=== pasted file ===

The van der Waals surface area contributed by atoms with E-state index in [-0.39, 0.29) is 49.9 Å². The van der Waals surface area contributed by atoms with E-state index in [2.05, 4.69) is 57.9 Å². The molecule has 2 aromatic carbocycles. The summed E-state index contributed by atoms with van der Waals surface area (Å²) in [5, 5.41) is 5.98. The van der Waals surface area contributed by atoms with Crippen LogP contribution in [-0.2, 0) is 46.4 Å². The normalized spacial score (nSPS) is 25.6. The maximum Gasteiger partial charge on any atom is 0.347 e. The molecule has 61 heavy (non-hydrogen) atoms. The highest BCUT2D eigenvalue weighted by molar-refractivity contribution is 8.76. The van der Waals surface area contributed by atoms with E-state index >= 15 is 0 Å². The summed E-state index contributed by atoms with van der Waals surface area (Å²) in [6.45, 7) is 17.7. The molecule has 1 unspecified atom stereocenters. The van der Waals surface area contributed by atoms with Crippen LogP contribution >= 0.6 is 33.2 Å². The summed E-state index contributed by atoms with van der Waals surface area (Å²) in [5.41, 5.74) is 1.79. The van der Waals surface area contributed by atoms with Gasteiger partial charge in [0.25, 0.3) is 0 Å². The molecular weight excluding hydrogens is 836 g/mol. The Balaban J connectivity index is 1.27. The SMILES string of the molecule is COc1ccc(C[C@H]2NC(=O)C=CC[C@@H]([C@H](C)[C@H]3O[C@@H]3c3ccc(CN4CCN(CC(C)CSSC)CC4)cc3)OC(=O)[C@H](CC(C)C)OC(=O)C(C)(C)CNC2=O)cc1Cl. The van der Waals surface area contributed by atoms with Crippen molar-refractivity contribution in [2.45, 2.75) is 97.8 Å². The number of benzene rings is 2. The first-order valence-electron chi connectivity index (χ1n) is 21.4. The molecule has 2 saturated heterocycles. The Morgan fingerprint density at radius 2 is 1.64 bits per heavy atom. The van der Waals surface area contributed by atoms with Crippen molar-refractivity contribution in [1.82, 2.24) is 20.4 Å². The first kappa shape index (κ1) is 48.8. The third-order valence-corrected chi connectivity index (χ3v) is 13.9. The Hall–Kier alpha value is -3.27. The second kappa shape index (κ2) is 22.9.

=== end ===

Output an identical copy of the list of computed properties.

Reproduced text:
The van der Waals surface area contributed by atoms with E-state index in [-0.39, 0.29) is 49.9 Å². The van der Waals surface area contributed by atoms with E-state index in [2.05, 4.69) is 57.9 Å². The molecule has 2 aromatic carbocycles. The summed E-state index contributed by atoms with van der Waals surface area (Å²) in [5, 5.41) is 5.98. The van der Waals surface area contributed by atoms with Crippen LogP contribution in [-0.2, 0) is 46.4 Å². The normalized spacial score (nSPS) is 25.6. The maximum Gasteiger partial charge on any atom is 0.347 e. The molecule has 61 heavy (non-hydrogen) atoms. The highest BCUT2D eigenvalue weighted by molar-refractivity contribution is 8.76. The van der Waals surface area contributed by atoms with E-state index >= 15 is 0 Å². The summed E-state index contributed by atoms with van der Waals surface area (Å²) in [6.45, 7) is 17.7. The molecule has 1 unspecified atom stereocenters. The van der Waals surface area contributed by atoms with Crippen LogP contribution >= 0.6 is 33.2 Å². The summed E-state index contributed by atoms with van der Waals surface area (Å²) in [5.41, 5.74) is 1.79. The van der Waals surface area contributed by atoms with Gasteiger partial charge in [0.25, 0.3) is 0 Å². The molecular weight excluding hydrogens is 836 g/mol. The Balaban J connectivity index is 1.27. The SMILES string of the molecule is COc1ccc(C[C@H]2NC(=O)C=CC[C@@H]([C@H](C)[C@H]3O[C@@H]3c3ccc(CN4CCN(CC(C)CSSC)CC4)cc3)OC(=O)[C@H](CC(C)C)OC(=O)C(C)(C)CNC2=O)cc1Cl. The van der Waals surface area contributed by atoms with Crippen molar-refractivity contribution in [2.45, 2.75) is 97.8 Å². The number of benzene rings is 2. The first-order valence-electron chi connectivity index (χ1n) is 21.4. The molecule has 2 saturated heterocycles. The Morgan fingerprint density at radius 2 is 1.64 bits per heavy atom. The van der Waals surface area contributed by atoms with Crippen molar-refractivity contribution in [1.82, 2.24) is 20.4 Å². The first kappa shape index (κ1) is 48.8. The third-order valence-corrected chi connectivity index (χ3v) is 13.9. The Hall–Kier alpha value is -3.27. The second kappa shape index (κ2) is 22.9.